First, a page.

As for Vicky Pryce. When will she get over him?  Probably never. Prison will just cement her hatred. He will probably come out and write a best selling book and be even more successful and will move on emotionally and financially.

The lesson here for people considering ending their marriage is to work out if your soon to be ex has anything on you and if they have tell your solicitor straightaway.  It is better to mange how it comes out and deal with the consequences before they can potentially ruin your life!


Tuesday, March 05, 2013

Fixed Fee Collaborative Law in a Nutshell



Four way meetings which includes you, your partner, your lawyer, and your partner’s lawyer.

Meetings between the two lawyers to prepare for the four way meetings.

You communicate directly with your partner with the support of your lawyer.

All four participants pledge not to make an application to court. This is a powerful incentive to reach agreement and provides a more relaxed atmosphere without the threat of court proceedings hanging over the negotiations.


You and your partner between you decide what is best for your family.

Everything is discussed openly and your lawyers advise you in front of each other, there is no arm-twisting, no horse trading, and no secret negotiations.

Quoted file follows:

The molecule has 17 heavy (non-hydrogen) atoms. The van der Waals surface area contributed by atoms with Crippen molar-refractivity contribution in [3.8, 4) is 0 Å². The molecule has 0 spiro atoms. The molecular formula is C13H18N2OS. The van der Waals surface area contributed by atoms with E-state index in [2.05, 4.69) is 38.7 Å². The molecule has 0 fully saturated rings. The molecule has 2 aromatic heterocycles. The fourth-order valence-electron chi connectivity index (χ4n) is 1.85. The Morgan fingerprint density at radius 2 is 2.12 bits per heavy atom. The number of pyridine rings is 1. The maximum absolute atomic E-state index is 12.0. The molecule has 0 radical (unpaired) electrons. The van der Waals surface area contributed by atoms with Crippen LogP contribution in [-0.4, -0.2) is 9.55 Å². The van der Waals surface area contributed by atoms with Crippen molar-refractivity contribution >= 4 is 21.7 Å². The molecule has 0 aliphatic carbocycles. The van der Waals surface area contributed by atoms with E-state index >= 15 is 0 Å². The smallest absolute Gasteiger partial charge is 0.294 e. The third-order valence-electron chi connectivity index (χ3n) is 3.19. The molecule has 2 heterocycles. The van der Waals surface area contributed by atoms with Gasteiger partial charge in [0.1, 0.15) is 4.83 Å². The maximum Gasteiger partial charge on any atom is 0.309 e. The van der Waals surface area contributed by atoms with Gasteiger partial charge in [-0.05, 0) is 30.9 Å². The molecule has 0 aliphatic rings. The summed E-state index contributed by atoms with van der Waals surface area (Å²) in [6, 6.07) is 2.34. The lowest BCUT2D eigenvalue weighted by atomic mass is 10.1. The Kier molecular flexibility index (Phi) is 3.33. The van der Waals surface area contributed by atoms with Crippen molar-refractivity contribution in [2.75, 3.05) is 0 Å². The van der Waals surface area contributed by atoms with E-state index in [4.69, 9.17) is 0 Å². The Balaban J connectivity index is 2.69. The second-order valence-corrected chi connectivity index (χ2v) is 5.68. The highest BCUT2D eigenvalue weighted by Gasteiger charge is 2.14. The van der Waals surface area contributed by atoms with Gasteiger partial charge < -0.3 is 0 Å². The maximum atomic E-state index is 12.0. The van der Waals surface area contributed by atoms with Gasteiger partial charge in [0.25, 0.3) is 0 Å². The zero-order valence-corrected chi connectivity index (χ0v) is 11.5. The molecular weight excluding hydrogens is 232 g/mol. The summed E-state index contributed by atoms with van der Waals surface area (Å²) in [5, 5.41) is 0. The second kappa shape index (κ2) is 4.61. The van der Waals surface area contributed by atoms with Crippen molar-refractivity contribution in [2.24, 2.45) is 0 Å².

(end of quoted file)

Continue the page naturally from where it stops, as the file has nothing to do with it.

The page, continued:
Other professionals are instructed as needed, such as counsellors, accountants, family therapists, actuaries and surveyors.


You and your partner are in control of the timetable.

You and your partner are also in control of the outcome.

Speed, an agreement can be reached after only three meetings

Your lawyers work together – not against each other.

Sunday, March 03, 2013

Fixed Fee Collaborative Law

We are excited to announce our Fixed Fee Collaborative Law Service.

Both lawyers have agreed to work for a fixed fee - they work together but from different firms so both you and your ex partner can benefit from this excellent deal.

The Collaborative Law process works with a series of round table meetings - they will take place in either Central London or Southampton.

The Collaborative Law process gives you control of the timing and outcome, reduces the acrimony and gives you the support of your solicitor in negotiations and legal advice.  It gives balance and all four participants are committed to achieving an outcome best suited to your family.

With Collaborative Law acrimony is reduced and things can progress swiftly - it is a less stressful solution than Court Proceedings or normal solicitor led negotiations and is not as nerve wracking or isolating as Mediation can be, especially if one party is less able to stand up to the other.

Most people who try Collaborative Law are relieved and pleased that they did.